Our editor asks: where do your privacy boundaries lie?
Google’s new terms and conditions make it clear that the company is scanning our emails – and that it believes it is well within its right to do so.
Google’s amended terms state: “Our automated systems analyse your content (including emails) to provide you personally relevant product features, such as customised search results, tailored advertising, and spam and malware detection.
“This analysis occurs as the content is sent, received, and when it is stored.”
The news is not trending on Twitter.
It has not made the main homepages of most major UK news outlets.
And I’m not surprised.
I’m not surprised that a large corporate now thinks it is acceptable to read our private correspondence, and that it is audacious enough to tell us it is doing so.
I’m not surprised that this new intrusion into our privacy is being presented almost as an amiable transparency, as if Google is just being really, really fair and just in telling us it reads our emails – as we probably all suspected anyway.
(Google spokesperson Matt Kallman said the new Ts&Cs amendments “will give people even greater clarity ” about how it scans our emails.)
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We are living in a society where we all expect to be spied on to some degree – by our governments, by those who supply us with almost any type of digital service, and large corporates generally.
We consent to sharing our personal information in return for free and low-cost services.
And don’t get me wrong: the amount of data collected on consumers and businesses does irrefutably lead to more tailored services (such as customised search and adverts, in Google’s case); to more targeted marketing; to greater insights into behaviour through big data analysis.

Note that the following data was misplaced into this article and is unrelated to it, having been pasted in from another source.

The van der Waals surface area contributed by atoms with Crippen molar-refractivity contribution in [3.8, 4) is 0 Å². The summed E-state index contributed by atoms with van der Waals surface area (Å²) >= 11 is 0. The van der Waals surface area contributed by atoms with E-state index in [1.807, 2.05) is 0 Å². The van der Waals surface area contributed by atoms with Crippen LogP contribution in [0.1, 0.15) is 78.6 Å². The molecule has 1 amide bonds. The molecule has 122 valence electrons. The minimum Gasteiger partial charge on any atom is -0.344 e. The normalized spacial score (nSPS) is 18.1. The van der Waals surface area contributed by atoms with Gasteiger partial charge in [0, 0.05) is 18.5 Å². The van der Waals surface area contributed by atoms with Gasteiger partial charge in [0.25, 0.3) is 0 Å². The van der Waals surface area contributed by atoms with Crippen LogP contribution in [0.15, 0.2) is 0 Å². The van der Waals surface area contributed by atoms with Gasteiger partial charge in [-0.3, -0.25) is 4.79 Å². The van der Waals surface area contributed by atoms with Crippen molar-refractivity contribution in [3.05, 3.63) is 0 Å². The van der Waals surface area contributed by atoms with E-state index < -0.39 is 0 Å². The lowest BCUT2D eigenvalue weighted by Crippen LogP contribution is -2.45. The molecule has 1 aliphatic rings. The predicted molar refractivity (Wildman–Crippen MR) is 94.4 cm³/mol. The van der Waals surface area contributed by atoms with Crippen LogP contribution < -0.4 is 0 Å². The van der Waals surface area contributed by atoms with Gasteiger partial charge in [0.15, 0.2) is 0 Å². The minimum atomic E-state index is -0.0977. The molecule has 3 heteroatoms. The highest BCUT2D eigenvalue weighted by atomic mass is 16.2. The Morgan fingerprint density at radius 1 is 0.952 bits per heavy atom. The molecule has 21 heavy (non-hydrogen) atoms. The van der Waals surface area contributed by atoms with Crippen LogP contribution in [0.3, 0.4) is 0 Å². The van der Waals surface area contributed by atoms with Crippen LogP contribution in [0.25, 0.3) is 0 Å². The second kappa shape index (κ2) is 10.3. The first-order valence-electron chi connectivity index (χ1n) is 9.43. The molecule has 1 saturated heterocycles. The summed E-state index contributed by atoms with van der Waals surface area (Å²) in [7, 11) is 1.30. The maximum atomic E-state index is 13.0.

But we need to stop and think for a moment. We are completely unfazed by the admission from one of the world’s most powerful organisations that it is reading our private correspondence.
And we know that most, if not all, of our digital communications are accessible to governments – Edward Snowden and Wikileaks brought that to light.
Where do our boundaries lie? Have we relinquished the idea of privacy altogether?
Would we be happy, say, for our phone-calls to also be digitally listened-in to by organisations? The voice recognition powers of Siri and its kin make it entirely plausible that this is happening already.
And we learnt last month from further Edward Snowden leaks that the US government reportedly built a system capable of recording every single phonecall made in a month in an unnamed country.
Are we okay with this?
Each individual in this society must decide where their personal boundaries lie. But collectively, we remember to at least question new infringements into rights and privacies we previously deemed sacred.
When we are no longer shocked by infringements into our privacy that just a couple of years ago would have shocked us deeply, it is worth taking a moment to ask if these changes are definitely what we signed up for.